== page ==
Massachusetts Man Convicted of Sending Threatening Emails to Police Commissioner
PHILADELPHIA – Acting United States Attorney Jennifer Arbittier Williams announced that that Peter Fratus, 39, of West Dennis, MA, was convicted today at trial of sending threatening email messages to City of Philadelphia Police Commissioner Danielle Outlaw.
In August 2020, Fratus was charged by Indictment with transmitting threatening communications in interstate commerce. According to the Indictment, on June 6, 2020, the defendant sent two emails to the Philadelphia Police Commissioner’s City of Philadelphia email address. Both emails allegedly contained racist, offensive, and threatening language, with one communication asking about where the Commissioner lives.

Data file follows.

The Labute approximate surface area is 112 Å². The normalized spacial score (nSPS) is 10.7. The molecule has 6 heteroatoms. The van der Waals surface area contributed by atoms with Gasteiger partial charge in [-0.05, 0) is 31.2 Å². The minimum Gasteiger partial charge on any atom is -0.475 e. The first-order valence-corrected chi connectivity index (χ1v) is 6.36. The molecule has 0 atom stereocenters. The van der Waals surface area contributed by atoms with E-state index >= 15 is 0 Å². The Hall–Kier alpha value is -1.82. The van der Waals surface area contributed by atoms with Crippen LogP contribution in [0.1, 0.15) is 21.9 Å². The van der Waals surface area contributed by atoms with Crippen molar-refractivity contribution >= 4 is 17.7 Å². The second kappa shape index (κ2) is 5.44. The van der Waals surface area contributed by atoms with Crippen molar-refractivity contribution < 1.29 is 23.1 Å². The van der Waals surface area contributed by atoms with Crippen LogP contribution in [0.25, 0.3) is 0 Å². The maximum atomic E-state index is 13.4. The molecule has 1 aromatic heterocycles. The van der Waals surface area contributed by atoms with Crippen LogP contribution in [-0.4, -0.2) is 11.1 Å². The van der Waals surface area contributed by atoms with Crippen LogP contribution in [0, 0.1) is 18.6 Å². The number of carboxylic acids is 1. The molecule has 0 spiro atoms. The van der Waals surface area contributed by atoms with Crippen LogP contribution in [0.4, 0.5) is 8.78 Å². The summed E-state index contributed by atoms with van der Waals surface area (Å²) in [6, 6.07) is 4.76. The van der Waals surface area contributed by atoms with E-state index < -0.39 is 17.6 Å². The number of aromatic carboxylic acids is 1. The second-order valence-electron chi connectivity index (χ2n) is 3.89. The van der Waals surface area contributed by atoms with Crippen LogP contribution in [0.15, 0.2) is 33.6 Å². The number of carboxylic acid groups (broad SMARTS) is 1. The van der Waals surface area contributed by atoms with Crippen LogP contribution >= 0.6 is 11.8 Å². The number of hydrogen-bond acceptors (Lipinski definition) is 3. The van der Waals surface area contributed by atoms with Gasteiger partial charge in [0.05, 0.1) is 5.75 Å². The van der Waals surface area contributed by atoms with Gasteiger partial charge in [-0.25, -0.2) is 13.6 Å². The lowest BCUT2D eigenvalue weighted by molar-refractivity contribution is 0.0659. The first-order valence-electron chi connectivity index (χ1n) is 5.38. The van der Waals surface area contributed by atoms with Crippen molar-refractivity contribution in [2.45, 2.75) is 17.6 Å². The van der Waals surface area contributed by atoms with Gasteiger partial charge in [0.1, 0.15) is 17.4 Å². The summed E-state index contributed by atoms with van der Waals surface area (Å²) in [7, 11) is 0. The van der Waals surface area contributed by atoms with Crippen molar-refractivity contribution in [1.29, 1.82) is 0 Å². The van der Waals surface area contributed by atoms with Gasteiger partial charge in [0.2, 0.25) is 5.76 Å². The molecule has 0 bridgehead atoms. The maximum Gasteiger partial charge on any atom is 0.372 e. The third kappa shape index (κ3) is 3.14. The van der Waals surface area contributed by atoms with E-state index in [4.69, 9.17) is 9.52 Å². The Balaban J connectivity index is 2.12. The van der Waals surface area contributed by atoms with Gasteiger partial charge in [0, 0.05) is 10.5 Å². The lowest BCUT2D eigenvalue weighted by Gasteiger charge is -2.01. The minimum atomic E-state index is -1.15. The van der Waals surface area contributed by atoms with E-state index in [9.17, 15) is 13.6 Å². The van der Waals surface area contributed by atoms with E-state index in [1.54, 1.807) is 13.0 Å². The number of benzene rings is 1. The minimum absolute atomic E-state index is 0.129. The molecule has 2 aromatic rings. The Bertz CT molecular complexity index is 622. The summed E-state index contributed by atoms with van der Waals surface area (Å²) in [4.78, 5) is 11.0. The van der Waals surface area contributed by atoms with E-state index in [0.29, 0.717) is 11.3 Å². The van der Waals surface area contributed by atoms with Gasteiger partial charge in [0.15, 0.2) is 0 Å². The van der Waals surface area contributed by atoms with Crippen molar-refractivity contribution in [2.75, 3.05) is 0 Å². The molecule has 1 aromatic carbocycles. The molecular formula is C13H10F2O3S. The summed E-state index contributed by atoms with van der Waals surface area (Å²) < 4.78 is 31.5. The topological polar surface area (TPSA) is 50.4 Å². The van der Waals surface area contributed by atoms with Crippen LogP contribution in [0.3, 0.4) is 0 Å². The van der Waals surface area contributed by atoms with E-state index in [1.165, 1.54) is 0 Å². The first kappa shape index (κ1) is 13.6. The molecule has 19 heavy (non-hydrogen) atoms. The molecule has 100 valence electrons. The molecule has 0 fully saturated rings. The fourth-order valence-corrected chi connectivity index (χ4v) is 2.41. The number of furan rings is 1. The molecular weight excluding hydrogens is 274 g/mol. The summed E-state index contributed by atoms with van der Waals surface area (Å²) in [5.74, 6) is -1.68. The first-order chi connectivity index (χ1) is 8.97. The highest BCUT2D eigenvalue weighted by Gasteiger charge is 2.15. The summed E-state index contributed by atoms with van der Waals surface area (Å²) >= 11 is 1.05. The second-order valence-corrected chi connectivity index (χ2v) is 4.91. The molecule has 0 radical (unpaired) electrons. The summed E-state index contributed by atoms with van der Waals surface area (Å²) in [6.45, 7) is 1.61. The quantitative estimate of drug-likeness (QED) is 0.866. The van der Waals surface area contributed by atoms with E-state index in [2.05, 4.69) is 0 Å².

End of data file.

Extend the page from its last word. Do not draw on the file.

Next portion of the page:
“It is a federal felony to threaten another person online, whether the victim is a private citizen or a public figure,” said Acting U.S. Attorney Williams. “The public can rest assured that our Office, together with our law enforcement partners, will work tirelessly to identify anyone who does this and ensure they’re held accountable for their actions.”
“The perceived anonymity offered by the internet has emboldened many people into thinking they can post or send anything they want,” said Bradley S. Benavides, Acting Special Agent in Charge of the FBI’s Philadelphia Division. “Today, a jury proved that’s not the case, holding Peter Fratus accountable for his violent threats. This was not free speech. This was a crime. Know that the FBI will continue to investigate and bring to justice people like Fratus who clearly cross that line.”
The case was investigated by the Federal Bureau of Investigation with assistance from the Philadelphia Police Department and the Dennis Police Department, and is being prosecuted by Assistant United States Attorneys Robert J. Livermore and Sarah M. Wolfe.